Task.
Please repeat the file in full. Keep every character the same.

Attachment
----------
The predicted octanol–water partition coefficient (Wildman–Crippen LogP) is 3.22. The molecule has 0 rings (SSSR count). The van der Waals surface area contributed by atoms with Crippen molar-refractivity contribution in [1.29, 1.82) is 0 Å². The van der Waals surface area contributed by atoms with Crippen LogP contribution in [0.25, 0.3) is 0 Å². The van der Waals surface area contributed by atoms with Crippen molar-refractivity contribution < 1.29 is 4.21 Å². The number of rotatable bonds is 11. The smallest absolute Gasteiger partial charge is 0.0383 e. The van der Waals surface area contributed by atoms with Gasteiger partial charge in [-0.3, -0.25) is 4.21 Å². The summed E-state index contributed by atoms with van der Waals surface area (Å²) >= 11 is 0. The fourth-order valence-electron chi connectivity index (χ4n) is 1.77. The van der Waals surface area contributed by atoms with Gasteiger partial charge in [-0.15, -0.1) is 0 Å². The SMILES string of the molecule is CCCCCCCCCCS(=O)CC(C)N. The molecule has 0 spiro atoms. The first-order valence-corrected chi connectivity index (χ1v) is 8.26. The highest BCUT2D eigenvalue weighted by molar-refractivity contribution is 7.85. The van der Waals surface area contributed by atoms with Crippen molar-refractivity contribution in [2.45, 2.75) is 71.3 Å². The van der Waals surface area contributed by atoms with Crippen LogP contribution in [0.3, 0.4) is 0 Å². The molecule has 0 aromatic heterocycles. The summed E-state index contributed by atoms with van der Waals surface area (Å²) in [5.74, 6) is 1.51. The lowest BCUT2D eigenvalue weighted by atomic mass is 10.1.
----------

The predicted octanol–water partition coefficient (Wildman–Crippen LogP) is 3.22. The molecule has 0 rings (SSSR count). The van der Waals surface area contributed by atoms with Crippen molar-refractivity contribution in [1.29, 1.82) is 0 Å². The van der Waals surface area contributed by atoms with Crippen LogP contribution in [0.25, 0.3) is 0 Å². The van der Waals surface area contributed by atoms with Crippen molar-refractivity contribution < 1.29 is 4.21 Å². The number of rotatable bonds is 11. The smallest absolute Gasteiger partial charge is 0.0383 e. The van der Waals surface area contributed by atoms with Gasteiger partial charge in [-0.3, -0.25) is 4.21 Å². The summed E-state index contributed by atoms with van der Waals surface area (Å²) >= 11 is 0. The fourth-order valence-electron chi connectivity index (χ4n) is 1.77. The van der Waals surface area contributed by atoms with Gasteiger partial charge in [-0.15, -0.1) is 0 Å². The SMILES string of the molecule is CCCCCCCCCCS(=O)CC(C)N. The molecule has 0 spiro atoms. The first-order valence-corrected chi connectivity index (χ1v) is 8.26. The highest BCUT2D eigenvalue weighted by molar-refractivity contribution is 7.85. The van der Waals surface area contributed by atoms with Crippen molar-refractivity contribution in [2.45, 2.75) is 71.3 Å². The van der Waals surface area contributed by atoms with Crippen LogP contribution in [0.3, 0.4) is 0 Å². The molecule has 0 aromatic heterocycles. The summed E-state index contributed by atoms with van der Waals surface area (Å²) in [5.74, 6) is 1.51. The lowest BCUT2D eigenvalue weighted by atomic mass is 10.1.